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Tuesday, 23 April, 2024

Conjoined twins separated in 15-hour surgery at BSMMU in Dhaka

They are now being closely monitored under intensive care at the BSMMU and showing signs of recovery, doctors say
Express Report
  21 Feb 2024, 03:32

A team of 100 doctors have conducted a complex surgery that lasted for 15 hours to successfully separate conjoined twins Nuha and Nabha at Bangabandhu Sheikh Mujib Medical University or BSMMU in Dhaka. 

The twins with fused spines from Kurigram, identified with single names, were being monitored in the intensive care unit and were showing signs of recovery after the surgery ended on Monday midnight. 

Neurosurgeon Professor Mohammad Hossain, the dean of the Faculty of Surgery at the lone medical university of Bangladesh, headed the team of doctors, including 39 specialists. 

Health Minister Samanta Lal Sen, a burn and plastic surgery specialist who was part of the team, visited the girls at the BSMMU on Tuesday afternoon. 

“I am happy with their progress. They are completely separated and doing well,” he said, describing the surgery as a major milestone in Bangladesh's medical history. 

He said Bangladesh was making progress in medical treatment and cited the example of a patient from Bhutan being treated recently. 

He believes that such advancements will eventually reduce the need for Bangladeshis to seek medical treatment abroad. 

Prime Minister Sheikh Hasina had told Vice-Chancellor Md Sharfuddin Ahmed that she would bear the cost of the girls’ treatment, according to Minister Sen. 

"Bangladesh has a significant number of patients [conjoined twins]. I strongly advise seeking medical consultation. I am confident that these conditions can be treated, given the current availability of resources," he said. 

Nasrin Akhter, the mother of the twins, speaking to http://bdnews24.com, said: "I had been worried about this for a long time. When the doctor mentioned that they regained consciousness within half an hour after being unconscious for 13 hours, I felt relieved. I couldn't believe they would wake up so quickly.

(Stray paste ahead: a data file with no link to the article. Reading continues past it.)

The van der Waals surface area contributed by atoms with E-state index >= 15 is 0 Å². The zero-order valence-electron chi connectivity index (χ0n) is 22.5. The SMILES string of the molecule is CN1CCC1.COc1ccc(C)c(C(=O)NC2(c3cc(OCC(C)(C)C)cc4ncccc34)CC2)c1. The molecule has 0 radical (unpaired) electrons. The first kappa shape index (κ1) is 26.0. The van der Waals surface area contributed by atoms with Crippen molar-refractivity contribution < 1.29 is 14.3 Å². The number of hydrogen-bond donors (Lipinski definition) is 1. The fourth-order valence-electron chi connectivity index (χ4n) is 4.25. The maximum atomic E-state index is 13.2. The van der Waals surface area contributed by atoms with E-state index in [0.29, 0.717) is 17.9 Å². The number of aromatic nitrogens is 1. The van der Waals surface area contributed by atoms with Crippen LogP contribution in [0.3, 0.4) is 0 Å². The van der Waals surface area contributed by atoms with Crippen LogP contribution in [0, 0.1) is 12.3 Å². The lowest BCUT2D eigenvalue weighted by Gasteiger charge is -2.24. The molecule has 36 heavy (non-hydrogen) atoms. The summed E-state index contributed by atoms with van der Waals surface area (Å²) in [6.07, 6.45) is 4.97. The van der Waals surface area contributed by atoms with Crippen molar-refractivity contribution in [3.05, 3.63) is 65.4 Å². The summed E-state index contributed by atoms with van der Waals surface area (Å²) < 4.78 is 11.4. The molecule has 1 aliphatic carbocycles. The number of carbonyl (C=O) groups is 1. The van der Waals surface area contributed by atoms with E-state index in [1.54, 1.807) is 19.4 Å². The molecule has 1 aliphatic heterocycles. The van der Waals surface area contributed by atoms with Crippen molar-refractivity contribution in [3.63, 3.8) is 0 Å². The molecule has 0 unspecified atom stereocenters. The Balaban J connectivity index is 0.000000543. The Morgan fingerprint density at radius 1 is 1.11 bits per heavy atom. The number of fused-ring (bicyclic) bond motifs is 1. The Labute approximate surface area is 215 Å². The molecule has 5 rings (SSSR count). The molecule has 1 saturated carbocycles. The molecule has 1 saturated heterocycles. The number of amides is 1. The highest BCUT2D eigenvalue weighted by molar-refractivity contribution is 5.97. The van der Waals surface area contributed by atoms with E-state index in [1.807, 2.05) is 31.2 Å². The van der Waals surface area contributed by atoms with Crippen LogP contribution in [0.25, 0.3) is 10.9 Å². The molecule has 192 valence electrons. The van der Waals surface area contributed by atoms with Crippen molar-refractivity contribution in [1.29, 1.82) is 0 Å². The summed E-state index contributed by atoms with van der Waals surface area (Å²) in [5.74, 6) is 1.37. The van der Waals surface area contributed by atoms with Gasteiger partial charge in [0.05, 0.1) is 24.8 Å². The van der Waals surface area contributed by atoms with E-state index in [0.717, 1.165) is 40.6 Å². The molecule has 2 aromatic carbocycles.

"I am immensely grateful to God. We also extend our heartfelt gratitude to the prime minister and the hospital staff."

Comments

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Conjoined twins separated in 15-hour surgery at BSMMU in Dhaka

They are now being closely monitored under intensive care at the BSMMU and showing signs of recovery, doctors say
Express Report
  21 Feb 2024, 03:32

A team of 100 doctors have conducted a complex surgery that lasted for 15 hours to successfully separate conjoined twins Nuha and Nabha at Bangabandhu Sheikh Mujib Medical University or BSMMU in Dhaka. 

The twins with fused spines from Kurigram, identified with single names, were being monitored in the intensive care unit and were showing signs of recovery after the surgery ended on Monday midnight. 

Neurosurgeon Professor Mohammad Hossain, the dean of the Faculty of Surgery at the lone medical university of Bangladesh, headed the team of doctors, including 39 specialists. 

Health Minister Samanta Lal Sen, a burn and plastic surgery specialist who was part of the team, visited the girls at the BSMMU on Tuesday afternoon. 

“I am happy with their progress. They are completely separated and doing well,” he said, describing the surgery as a major milestone in Bangladesh's medical history. 

He said Bangladesh was making progress in medical treatment and cited the example of a patient from Bhutan being treated recently. 

He believes that such advancements will eventually reduce the need for Bangladeshis to seek medical treatment abroad. 

Prime Minister Sheikh Hasina had told Vice-Chancellor Md Sharfuddin Ahmed that she would bear the cost of the girls’ treatment, according to Minister Sen. 

"Bangladesh has a significant number of patients [conjoined twins]. I strongly advise seeking medical consultation. I am confident that these conditions can be treated, given the current availability of resources," he said. 

Nasrin Akhter, the mother of the twins, speaking to http://bdnews24.com, said: "I had been worried about this for a long time. When the doctor mentioned that they regained consciousness within half an hour after being unconscious for 13 hours, I felt relieved. I couldn't believe they would wake up so quickly. 

"I am immensely grateful to God. We also extend our heartfelt gratitude to the prime minister and the hospital staff."

Comments

WHO approves simpler cholera vaccine
WHO says wider alert on contaminated J&J cough syrup 'likely'
Swedish researchers develop new AI computer model to detect lymphatic cancer
Doctors investigate as 5 die of fever, vomiting in remote Rangamati hills
Covid lowered life expectancy by 1.6 years worldwide: study